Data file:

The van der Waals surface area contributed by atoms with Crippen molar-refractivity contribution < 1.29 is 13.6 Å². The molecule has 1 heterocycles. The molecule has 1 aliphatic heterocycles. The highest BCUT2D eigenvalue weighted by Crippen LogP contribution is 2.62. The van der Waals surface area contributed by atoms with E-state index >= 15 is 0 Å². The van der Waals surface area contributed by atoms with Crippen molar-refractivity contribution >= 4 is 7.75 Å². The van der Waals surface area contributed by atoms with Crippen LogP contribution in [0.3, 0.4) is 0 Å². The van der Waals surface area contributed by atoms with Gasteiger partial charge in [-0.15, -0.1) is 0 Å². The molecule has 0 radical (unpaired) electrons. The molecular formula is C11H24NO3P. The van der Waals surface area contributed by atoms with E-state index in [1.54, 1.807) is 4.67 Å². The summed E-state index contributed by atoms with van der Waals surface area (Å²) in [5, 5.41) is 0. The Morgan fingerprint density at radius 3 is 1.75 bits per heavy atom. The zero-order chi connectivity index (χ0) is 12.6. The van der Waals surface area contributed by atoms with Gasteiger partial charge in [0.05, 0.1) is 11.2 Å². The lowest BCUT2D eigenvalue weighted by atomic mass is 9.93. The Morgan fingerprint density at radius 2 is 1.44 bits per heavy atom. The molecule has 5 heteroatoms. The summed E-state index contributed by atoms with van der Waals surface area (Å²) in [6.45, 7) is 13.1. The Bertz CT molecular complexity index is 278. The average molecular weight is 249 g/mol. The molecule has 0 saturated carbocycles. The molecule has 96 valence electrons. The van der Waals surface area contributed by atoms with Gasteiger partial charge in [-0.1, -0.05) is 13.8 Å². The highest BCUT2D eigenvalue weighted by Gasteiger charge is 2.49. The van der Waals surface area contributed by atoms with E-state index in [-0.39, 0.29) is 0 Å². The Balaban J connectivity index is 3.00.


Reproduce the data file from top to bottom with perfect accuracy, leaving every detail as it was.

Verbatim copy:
The van der Waals surface area contributed by atoms with Crippen molar-refractivity contribution < 1.29 is 13.6 Å². The molecule has 1 heterocycles. The molecule has 1 aliphatic heterocycles. The highest BCUT2D eigenvalue weighted by Crippen LogP contribution is 2.62. The van der Waals surface area contributed by atoms with E-state index >= 15 is 0 Å². The van der Waals surface area contributed by atoms with Crippen molar-refractivity contribution >= 4 is 7.75 Å². The van der Waals surface area contributed by atoms with Crippen LogP contribution in [0.3, 0.4) is 0 Å². The van der Waals surface area contributed by atoms with Gasteiger partial charge in [-0.15, -0.1) is 0 Å². The molecule has 0 radical (unpaired) electrons. The molecular formula is C11H24NO3P. The van der Waals surface area contributed by atoms with E-state index in [1.54, 1.807) is 4.67 Å². The summed E-state index contributed by atoms with van der Waals surface area (Å²) in [5, 5.41) is 0. The Morgan fingerprint density at radius 3 is 1.75 bits per heavy atom. The zero-order chi connectivity index (χ0) is 12.6. The van der Waals surface area contributed by atoms with Gasteiger partial charge in [0.05, 0.1) is 11.2 Å². The lowest BCUT2D eigenvalue weighted by atomic mass is 9.93. The Morgan fingerprint density at radius 2 is 1.44 bits per heavy atom. The molecule has 5 heteroatoms. The summed E-state index contributed by atoms with van der Waals surface area (Å²) in [6.45, 7) is 13.1. The Bertz CT molecular complexity index is 278. The average molecular weight is 249 g/mol. The molecule has 0 saturated carbocycles. The molecule has 96 valence electrons. The van der Waals surface area contributed by atoms with Gasteiger partial charge in [-0.1, -0.05) is 13.8 Å². The highest BCUT2D eigenvalue weighted by Gasteiger charge is 2.49. The van der Waals surface area contributed by atoms with E-state index in [-0.39, 0.29) is 0 Å². The Balaban J connectivity index is 3.00.